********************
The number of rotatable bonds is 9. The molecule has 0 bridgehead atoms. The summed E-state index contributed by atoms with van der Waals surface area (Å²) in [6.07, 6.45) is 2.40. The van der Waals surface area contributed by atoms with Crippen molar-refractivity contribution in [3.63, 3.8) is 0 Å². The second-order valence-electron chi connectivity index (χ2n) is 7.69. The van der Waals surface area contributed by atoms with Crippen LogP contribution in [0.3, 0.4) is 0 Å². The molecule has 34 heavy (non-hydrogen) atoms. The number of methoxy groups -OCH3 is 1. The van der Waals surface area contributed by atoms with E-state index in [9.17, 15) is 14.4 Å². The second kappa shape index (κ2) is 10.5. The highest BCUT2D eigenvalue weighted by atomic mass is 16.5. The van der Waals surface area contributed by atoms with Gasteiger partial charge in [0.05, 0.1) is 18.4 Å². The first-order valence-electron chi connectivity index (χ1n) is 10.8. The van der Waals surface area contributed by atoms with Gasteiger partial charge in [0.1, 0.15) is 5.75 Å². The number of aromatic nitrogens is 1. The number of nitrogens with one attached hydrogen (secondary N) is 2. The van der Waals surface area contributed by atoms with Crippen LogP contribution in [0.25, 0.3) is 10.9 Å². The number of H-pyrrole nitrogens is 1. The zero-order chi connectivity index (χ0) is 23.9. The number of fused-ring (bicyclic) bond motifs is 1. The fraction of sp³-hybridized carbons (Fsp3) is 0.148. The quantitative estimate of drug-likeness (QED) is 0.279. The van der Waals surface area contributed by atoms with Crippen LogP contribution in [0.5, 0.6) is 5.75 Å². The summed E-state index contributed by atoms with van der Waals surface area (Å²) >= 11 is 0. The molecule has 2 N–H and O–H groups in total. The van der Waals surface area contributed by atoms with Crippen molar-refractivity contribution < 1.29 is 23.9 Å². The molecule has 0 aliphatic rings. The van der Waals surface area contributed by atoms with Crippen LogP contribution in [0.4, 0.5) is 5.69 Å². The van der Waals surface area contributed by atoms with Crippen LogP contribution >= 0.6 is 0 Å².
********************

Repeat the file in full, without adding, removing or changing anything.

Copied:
The number of rotatable bonds is 9. The molecule has 0 bridgehead atoms. The summed E-state index contributed by atoms with van der Waals surface area (Å²) in [6.07, 6.45) is 2.40. The van der Waals surface area contributed by atoms with Crippen molar-refractivity contribution in [3.63, 3.8) is 0 Å². The second-order valence-electron chi connectivity index (χ2n) is 7.69. The van der Waals surface area contributed by atoms with Crippen LogP contribution in [0.3, 0.4) is 0 Å². The molecule has 34 heavy (non-hydrogen) atoms. The number of methoxy groups -OCH3 is 1. The van der Waals surface area contributed by atoms with E-state index in [9.17, 15) is 14.4 Å². The second kappa shape index (κ2) is 10.5. The highest BCUT2D eigenvalue weighted by atomic mass is 16.5. The van der Waals surface area contributed by atoms with Gasteiger partial charge in [0.05, 0.1) is 18.4 Å². The first-order valence-electron chi connectivity index (χ1n) is 10.8. The van der Waals surface area contributed by atoms with Gasteiger partial charge in [0.1, 0.15) is 5.75 Å². The number of aromatic nitrogens is 1. The number of nitrogens with one attached hydrogen (secondary N) is 2. The van der Waals surface area contributed by atoms with Crippen LogP contribution in [0.25, 0.3) is 10.9 Å². The number of H-pyrrole nitrogens is 1. The zero-order chi connectivity index (χ0) is 23.9. The number of fused-ring (bicyclic) bond motifs is 1. The fraction of sp³-hybridized carbons (Fsp3) is 0.148. The quantitative estimate of drug-likeness (QED) is 0.279. The van der Waals surface area contributed by atoms with Crippen LogP contribution in [0.5, 0.6) is 5.75 Å². The summed E-state index contributed by atoms with van der Waals surface area (Å²) >= 11 is 0. The molecule has 2 N–H and O–H groups in total. The van der Waals surface area contributed by atoms with Crippen molar-refractivity contribution < 1.29 is 23.9 Å². The molecule has 0 aliphatic rings. The van der Waals surface area contributed by atoms with Crippen LogP contribution in [0.4, 0.5) is 5.69 Å². The van der Waals surface area contributed by atoms with Crippen LogP contribution >= 0.6 is 0 Å².